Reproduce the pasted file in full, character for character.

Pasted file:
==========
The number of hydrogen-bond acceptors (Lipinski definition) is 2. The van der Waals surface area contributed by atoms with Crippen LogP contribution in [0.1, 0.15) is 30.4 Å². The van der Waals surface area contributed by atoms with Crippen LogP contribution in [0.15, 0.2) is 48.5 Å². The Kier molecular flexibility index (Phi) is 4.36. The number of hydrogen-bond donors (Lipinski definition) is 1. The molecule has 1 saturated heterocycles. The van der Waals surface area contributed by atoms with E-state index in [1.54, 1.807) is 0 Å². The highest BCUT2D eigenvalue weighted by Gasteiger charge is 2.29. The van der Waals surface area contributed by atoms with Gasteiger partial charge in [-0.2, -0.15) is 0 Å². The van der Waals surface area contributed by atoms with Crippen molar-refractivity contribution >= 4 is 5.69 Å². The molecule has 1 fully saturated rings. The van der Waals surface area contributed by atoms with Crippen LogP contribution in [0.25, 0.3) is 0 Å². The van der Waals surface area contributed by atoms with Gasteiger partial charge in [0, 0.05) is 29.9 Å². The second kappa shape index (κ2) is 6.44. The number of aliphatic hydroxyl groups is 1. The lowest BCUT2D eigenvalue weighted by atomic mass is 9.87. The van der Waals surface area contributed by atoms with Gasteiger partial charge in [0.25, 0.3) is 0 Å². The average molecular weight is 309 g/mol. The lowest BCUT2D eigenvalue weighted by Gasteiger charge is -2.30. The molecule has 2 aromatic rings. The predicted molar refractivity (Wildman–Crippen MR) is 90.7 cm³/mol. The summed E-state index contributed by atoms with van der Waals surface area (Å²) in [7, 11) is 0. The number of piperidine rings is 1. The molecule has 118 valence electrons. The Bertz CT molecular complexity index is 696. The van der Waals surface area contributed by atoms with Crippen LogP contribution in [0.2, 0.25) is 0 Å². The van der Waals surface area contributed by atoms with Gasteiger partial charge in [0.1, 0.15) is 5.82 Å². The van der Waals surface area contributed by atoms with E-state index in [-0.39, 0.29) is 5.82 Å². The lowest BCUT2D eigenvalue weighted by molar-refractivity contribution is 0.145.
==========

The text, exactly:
The number of hydrogen-bond acceptors (Lipinski definition) is 2. The van der Waals surface area contributed by atoms with Crippen LogP contribution in [0.1, 0.15) is 30.4 Å². The van der Waals surface area contributed by atoms with Crippen LogP contribution in [0.15, 0.2) is 48.5 Å². The Kier molecular flexibility index (Phi) is 4.36. The number of hydrogen-bond donors (Lipinski definition) is 1. The molecule has 1 saturated heterocycles. The van der Waals surface area contributed by atoms with E-state index in [1.54, 1.807) is 0 Å². The highest BCUT2D eigenvalue weighted by Gasteiger charge is 2.29. The van der Waals surface area contributed by atoms with Gasteiger partial charge in [-0.2, -0.15) is 0 Å². The van der Waals surface area contributed by atoms with Crippen molar-refractivity contribution >= 4 is 5.69 Å². The molecule has 1 fully saturated rings. The van der Waals surface area contributed by atoms with Crippen LogP contribution in [0.25, 0.3) is 0 Å². The van der Waals surface area contributed by atoms with Gasteiger partial charge in [0, 0.05) is 29.9 Å². The second kappa shape index (κ2) is 6.44. The number of aliphatic hydroxyl groups is 1. The lowest BCUT2D eigenvalue weighted by atomic mass is 9.87. The van der Waals surface area contributed by atoms with Gasteiger partial charge in [0.25, 0.3) is 0 Å². The average molecular weight is 309 g/mol. The lowest BCUT2D eigenvalue weighted by Gasteiger charge is -2.30. The molecule has 2 aromatic rings. The predicted molar refractivity (Wildman–Crippen MR) is 90.7 cm³/mol. The summed E-state index contributed by atoms with van der Waals surface area (Å²) in [7, 11) is 0. The number of piperidine rings is 1. The molecule has 118 valence electrons. The Bertz CT molecular complexity index is 696. The van der Waals surface area contributed by atoms with Crippen LogP contribution in [0.2, 0.25) is 0 Å². The van der Waals surface area contributed by atoms with Gasteiger partial charge in [0.1, 0.15) is 5.82 Å². The van der Waals surface area contributed by atoms with E-state index in [-0.39, 0.29) is 5.82 Å². The lowest BCUT2D eigenvalue weighted by molar-refractivity contribution is 0.145.